Livestock News

  • Written by: Farmers Guide
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Potential to reduce long term antibiotic usage for sheep lameness

Sheepfarmers could reduce antibiotic treatments for lameness by as much as 92%within two years of implementing the practical FAI Farms Five-Point Plan tocontrol the disease within a flock.

 

AVeterinary Record report describeshow Oxfordshire-based FAI Farms managed to cut substantially the number oflameness treatments administered to their flock of 1,200 ewes over a four-yearperiod1.

 

Beforewe implemented the Five-Point Plan our mean number of monthly antibiotictreatments was 3.8 per 100 ewes. During the first year this was reduced to 1.4treatments per 100 ewes per month, and during years 2-4 was sustained at lessthan 0.3 treatments per 100 ewes per month, says Ruth Clements MRCVS from FAIFarms.

 

FAIFarms managed to reduce flock lameness from an average annual prevalence of7.4% to only 2.6% within a year of implementing the plan. Lameness levels werethen maintained at less than 1% for the next three years.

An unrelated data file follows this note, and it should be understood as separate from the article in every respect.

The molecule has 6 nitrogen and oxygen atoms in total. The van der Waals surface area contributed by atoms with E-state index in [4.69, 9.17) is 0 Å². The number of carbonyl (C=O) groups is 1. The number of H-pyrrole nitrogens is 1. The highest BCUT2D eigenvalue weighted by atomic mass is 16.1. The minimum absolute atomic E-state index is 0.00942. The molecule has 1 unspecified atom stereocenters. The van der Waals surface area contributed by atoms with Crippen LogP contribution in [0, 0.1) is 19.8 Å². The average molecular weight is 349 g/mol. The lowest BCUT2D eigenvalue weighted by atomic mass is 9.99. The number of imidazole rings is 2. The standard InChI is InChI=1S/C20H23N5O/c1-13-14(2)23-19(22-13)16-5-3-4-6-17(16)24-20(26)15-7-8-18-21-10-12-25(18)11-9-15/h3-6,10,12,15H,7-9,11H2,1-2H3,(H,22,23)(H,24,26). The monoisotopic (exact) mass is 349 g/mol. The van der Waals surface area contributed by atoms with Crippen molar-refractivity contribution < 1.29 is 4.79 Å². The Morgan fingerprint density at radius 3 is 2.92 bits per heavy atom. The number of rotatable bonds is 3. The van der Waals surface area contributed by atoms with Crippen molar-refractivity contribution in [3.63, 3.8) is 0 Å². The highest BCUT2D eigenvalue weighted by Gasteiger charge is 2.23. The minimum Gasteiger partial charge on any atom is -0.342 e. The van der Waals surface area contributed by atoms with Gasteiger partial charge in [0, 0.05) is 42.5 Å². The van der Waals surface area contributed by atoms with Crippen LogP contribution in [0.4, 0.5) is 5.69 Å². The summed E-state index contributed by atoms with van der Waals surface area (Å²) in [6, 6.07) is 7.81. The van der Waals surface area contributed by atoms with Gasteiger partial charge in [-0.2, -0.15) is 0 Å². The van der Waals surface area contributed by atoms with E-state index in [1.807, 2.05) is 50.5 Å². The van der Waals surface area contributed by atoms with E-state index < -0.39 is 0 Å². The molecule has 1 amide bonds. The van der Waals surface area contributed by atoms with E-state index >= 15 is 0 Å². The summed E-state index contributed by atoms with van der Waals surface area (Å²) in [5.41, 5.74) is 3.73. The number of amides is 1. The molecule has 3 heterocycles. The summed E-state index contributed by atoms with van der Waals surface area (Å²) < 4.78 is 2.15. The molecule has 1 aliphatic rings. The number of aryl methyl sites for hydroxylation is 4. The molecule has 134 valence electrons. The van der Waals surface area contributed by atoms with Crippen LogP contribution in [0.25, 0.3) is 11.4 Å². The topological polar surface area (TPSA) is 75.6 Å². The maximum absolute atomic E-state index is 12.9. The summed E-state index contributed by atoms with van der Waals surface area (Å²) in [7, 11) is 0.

Followedthoroughly and consistently year-on-year, the Five-Point Plan builds a flocksresilience to the diseases that cause lameness, reduces the infection challengeon the farm and establishes sheep immunity.

 

Thefive points comprise: prompt and appropriate treatment of any lame sheep;vaccination bi-annually with FOOTVAX to reduce footrot lesions and buildimmunity; culling badly or repeatedly infected sheep; quarantining incominganimals; and avoiding spreading infection when sheep are gathered and handled.

 

Accordingto EBLEX, the estimated losses from footrot alone equate to around 6 a yearfor every ewe in Great Britain, but these are costs the industry does not haveto bear. Our experience shows that you really can get on top of lamenessproblems and reap the flock performance and animal welfare benefits of anextremely low disease incidence level, says Ms Clements.                                               

 


  • Written by: Farmers Guide
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